Medicare is a Federal health program for those 65 and older, disabled, and those with end-stage renal disease (ESRD). As long as one of these requirements are met, people are eligible regardless of income.

Medicaid is a combined federal/state program for the poor, aged, disabled, and some children. Children not eligible for Medicaid are often eligible for the Child Health Insurance Program (CHIP), a part of the Federal social safety net. Eligibility for Medicaid and CHIP is dependent on household income and resources.

Requirements for Medicare are uniform across all states. Eligibility, benefits, co-payments, deductibles, and other factors for Medicaid vary from state to state.

What Impact Did the Affordable Care Act (ACA, “Obamacare”) Have?

The ACA gave additional money to states to expand Medicaid to include people with incomes up to 133% of the Federal poverty level, or $35,245 for a family of four. As of 2021, all but twelve states have taken the Federal government up on this offer.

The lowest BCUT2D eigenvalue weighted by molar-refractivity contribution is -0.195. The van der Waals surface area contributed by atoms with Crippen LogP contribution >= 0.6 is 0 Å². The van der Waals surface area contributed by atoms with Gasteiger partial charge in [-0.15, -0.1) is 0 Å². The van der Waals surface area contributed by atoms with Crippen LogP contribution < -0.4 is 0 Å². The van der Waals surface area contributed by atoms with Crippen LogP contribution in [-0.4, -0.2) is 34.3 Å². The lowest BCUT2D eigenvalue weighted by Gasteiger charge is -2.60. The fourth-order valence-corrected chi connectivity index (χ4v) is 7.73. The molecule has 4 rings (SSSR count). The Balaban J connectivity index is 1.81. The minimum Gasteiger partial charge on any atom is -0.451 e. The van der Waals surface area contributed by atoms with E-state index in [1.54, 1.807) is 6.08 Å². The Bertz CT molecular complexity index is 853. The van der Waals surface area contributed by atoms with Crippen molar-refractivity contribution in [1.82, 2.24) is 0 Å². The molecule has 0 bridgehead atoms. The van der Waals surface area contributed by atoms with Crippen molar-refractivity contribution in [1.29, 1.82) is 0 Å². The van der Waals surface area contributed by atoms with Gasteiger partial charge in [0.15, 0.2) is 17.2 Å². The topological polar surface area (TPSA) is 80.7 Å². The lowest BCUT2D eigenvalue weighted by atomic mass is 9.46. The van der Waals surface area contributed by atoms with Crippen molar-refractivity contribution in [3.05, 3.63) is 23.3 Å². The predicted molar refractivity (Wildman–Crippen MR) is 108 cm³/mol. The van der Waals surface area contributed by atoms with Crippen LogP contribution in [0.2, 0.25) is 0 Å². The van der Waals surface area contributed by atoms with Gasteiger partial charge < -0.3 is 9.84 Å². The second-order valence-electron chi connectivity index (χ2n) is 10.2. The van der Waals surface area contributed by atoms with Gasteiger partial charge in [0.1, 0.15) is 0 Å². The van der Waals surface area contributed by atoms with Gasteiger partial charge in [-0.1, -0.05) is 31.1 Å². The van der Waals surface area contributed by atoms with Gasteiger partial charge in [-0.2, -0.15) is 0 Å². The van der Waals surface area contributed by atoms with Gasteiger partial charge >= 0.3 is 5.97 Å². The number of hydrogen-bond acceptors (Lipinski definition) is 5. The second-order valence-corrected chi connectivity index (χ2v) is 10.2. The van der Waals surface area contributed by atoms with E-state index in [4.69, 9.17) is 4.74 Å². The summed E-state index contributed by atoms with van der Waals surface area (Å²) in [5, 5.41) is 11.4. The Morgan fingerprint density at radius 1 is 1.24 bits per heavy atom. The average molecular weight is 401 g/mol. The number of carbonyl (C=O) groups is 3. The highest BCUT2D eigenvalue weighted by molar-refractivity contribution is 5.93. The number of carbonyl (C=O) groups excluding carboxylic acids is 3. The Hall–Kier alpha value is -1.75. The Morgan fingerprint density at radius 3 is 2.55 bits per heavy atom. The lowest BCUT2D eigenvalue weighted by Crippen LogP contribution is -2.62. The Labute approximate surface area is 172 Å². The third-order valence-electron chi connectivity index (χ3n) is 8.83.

Medicare is funded by the Federal Medicare tax and general revenues. Medicaid is funded by a mix of Federal and state funds, with the ratio determined by the ratio of the state’s income level to the national income level, and varies from 50 to 78 percent. States that have expanded Medicaid get up to 90% for the population covered by the expansion.

What Are Some Other Differences?

Besides eligibility, one of the biggest differences is coverage. Medicare has strict limits on long-term care, covering it for only a limited number of days after an acute hospitalization. Long-term custodial care in the US is largely covered by Medicaid. Medicare will not seize property to pay for long-term care after the recipient dies. Depending on state policies, Medicaid can. Medicaid has protection for spouses who continue to live independently when their partner is in a nursing home; this is called “spousal impoverishment protection.” Medicare has no such protection. Medicaid accounts for 43% of national spending on long-term care. For in-home care, Medicare accounts for 32% and Medicaid for 23%.

Can One Receive Both Medicare and Medicaid?

Yes. People who are enrolled in both programs are called “dual-eligible.” Medicare Advantage D-SNPs are available to all dual-eligible. To learn more about the differences between Medicare and Medicaid and if you might be dual eligible, give The Coleman Agency a call today!